Mencian benevolent government intervenes dramatically in many ways in the marketplace in order to secure the material well-being of the population, especially the poor and disadvantaged. Mencius considers this sort of intervention to be appropriate not just occasionally when dealing with natural disasters, but regularly. Furthermore, Mencius recommends shifting from regressive to progressive taxes. He favors reduction of inequality so as to reduce corruption of government by the wealthy, and opposes punishment for people driven to crime by destitution. Mencius thinks government should try to improve the character of the population by preventing or relieving poverty, by setting a good example, and by teaching people to respect and care for each other. He considers a government to be legitimate only if it has the support of the people. His recommended foreign policy is approximately the same as his recommended domestic policy: set a good example and enhance the material wellbeing and moral values of ones own people so that they will enthusiastically support their country, while foreigners will long to immigrate. These are policies of todays left. Mencius was a radical reformer in his own day. His description of benevolent government shows that he is an extreme liberal by contemporary standards, too.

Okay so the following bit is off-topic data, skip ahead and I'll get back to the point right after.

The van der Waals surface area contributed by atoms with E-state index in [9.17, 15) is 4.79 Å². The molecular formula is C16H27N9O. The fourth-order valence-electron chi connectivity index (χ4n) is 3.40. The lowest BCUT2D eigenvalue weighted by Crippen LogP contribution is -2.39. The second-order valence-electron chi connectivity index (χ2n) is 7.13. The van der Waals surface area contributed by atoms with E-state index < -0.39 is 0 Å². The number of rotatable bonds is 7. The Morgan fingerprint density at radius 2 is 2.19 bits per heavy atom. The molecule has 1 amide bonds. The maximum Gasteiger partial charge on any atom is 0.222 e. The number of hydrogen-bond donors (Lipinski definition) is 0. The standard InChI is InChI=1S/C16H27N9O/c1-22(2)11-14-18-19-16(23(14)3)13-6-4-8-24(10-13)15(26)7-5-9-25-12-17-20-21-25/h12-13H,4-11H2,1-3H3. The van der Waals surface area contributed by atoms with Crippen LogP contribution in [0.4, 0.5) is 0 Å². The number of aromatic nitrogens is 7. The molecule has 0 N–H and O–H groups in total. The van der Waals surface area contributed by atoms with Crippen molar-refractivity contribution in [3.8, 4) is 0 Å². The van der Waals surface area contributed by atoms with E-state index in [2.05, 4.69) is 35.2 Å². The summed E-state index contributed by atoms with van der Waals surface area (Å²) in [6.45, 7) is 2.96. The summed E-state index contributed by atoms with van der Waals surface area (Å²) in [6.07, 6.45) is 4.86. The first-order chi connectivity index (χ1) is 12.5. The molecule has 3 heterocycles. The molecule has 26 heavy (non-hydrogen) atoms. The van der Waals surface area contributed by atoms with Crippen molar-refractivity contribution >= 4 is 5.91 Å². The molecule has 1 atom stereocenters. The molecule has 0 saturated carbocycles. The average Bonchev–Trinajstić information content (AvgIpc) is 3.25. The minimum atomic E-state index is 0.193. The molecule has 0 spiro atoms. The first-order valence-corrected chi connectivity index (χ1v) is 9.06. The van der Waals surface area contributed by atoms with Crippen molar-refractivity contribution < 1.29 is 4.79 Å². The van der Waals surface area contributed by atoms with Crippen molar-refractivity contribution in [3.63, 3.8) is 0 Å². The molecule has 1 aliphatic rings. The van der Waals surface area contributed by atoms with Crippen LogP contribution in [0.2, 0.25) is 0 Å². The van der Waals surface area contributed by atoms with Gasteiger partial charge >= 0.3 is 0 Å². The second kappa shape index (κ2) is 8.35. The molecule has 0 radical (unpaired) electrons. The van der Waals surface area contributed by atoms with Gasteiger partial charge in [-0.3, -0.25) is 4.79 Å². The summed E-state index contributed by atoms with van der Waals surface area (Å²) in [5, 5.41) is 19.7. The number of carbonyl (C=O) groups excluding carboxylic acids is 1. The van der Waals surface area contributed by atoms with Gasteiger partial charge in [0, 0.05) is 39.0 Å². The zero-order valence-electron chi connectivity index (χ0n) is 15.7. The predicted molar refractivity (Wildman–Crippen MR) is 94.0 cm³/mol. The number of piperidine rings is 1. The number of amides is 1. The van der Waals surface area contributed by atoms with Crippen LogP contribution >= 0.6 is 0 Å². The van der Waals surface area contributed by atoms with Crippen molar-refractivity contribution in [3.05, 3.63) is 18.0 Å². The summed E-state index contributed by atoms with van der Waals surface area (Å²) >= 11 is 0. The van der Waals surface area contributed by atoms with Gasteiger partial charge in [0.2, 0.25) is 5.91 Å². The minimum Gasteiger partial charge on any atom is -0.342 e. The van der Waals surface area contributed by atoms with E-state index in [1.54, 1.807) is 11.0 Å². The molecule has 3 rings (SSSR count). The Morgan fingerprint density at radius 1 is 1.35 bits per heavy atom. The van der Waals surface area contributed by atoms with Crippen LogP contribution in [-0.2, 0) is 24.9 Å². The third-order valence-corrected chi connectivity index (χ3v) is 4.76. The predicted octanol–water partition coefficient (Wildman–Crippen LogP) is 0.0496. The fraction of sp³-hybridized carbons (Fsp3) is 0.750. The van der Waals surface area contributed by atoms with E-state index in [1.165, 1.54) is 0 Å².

Curzer, Howard J.
"BENEVOLENT GOVERNMENT NOW,"
Comparative Philosophy: Vol. 3
, Article 8.
Available at: http://scholarworks.sjsu.edu/comparativephilosophy/vol3/iss1/8